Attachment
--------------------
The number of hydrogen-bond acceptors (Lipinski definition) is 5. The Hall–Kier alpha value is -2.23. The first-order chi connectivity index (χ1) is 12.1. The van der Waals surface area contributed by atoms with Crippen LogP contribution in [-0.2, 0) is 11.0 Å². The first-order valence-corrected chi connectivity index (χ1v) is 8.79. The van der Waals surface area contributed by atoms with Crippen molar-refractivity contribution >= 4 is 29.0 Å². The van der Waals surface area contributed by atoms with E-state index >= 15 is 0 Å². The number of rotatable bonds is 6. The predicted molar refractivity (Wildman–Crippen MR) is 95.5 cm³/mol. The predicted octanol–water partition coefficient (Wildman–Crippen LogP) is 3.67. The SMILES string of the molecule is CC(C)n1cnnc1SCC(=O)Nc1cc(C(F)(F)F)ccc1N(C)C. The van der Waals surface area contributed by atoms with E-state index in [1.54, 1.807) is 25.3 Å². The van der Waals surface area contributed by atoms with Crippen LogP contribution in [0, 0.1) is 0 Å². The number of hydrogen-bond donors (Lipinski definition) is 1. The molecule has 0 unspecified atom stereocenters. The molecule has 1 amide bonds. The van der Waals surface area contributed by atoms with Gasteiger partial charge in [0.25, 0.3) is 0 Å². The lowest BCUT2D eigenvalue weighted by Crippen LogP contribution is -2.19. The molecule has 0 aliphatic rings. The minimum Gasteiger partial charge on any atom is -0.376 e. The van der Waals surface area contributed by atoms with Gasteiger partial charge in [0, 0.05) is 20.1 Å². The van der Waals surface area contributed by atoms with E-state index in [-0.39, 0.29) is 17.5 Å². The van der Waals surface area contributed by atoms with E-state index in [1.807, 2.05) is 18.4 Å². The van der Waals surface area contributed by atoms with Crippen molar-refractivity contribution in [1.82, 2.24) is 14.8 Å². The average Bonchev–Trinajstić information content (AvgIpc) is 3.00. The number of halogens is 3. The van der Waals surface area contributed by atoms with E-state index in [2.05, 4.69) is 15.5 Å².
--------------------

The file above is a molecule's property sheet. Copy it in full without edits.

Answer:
The number of hydrogen-bond acceptors (Lipinski definition) is 5. The Hall–Kier alpha value is -2.23. The first-order chi connectivity index (χ1) is 12.1. The van der Waals surface area contributed by atoms with Crippen LogP contribution in [-0.2, 0) is 11.0 Å². The first-order valence-corrected chi connectivity index (χ1v) is 8.79. The van der Waals surface area contributed by atoms with Crippen molar-refractivity contribution >= 4 is 29.0 Å². The van der Waals surface area contributed by atoms with E-state index >= 15 is 0 Å². The number of rotatable bonds is 6. The predicted molar refractivity (Wildman–Crippen MR) is 95.5 cm³/mol. The predicted octanol–water partition coefficient (Wildman–Crippen LogP) is 3.67. The SMILES string of the molecule is CC(C)n1cnnc1SCC(=O)Nc1cc(C(F)(F)F)ccc1N(C)C. The van der Waals surface area contributed by atoms with E-state index in [1.54, 1.807) is 25.3 Å². The van der Waals surface area contributed by atoms with Crippen LogP contribution in [0, 0.1) is 0 Å². The number of hydrogen-bond donors (Lipinski definition) is 1. The molecule has 0 unspecified atom stereocenters. The molecule has 1 amide bonds. The van der Waals surface area contributed by atoms with Gasteiger partial charge in [0.25, 0.3) is 0 Å². The lowest BCUT2D eigenvalue weighted by Crippen LogP contribution is -2.19. The molecule has 0 aliphatic rings. The minimum Gasteiger partial charge on any atom is -0.376 e. The van der Waals surface area contributed by atoms with Gasteiger partial charge in [0, 0.05) is 20.1 Å². The van der Waals surface area contributed by atoms with E-state index in [-0.39, 0.29) is 17.5 Å². The van der Waals surface area contributed by atoms with E-state index in [1.807, 2.05) is 18.4 Å². The van der Waals surface area contributed by atoms with Crippen molar-refractivity contribution in [1.82, 2.24) is 14.8 Å². The average Bonchev–Trinajstić information content (AvgIpc) is 3.00. The number of halogens is 3. The van der Waals surface area contributed by atoms with E-state index in [2.05, 4.69) is 15.5 Å².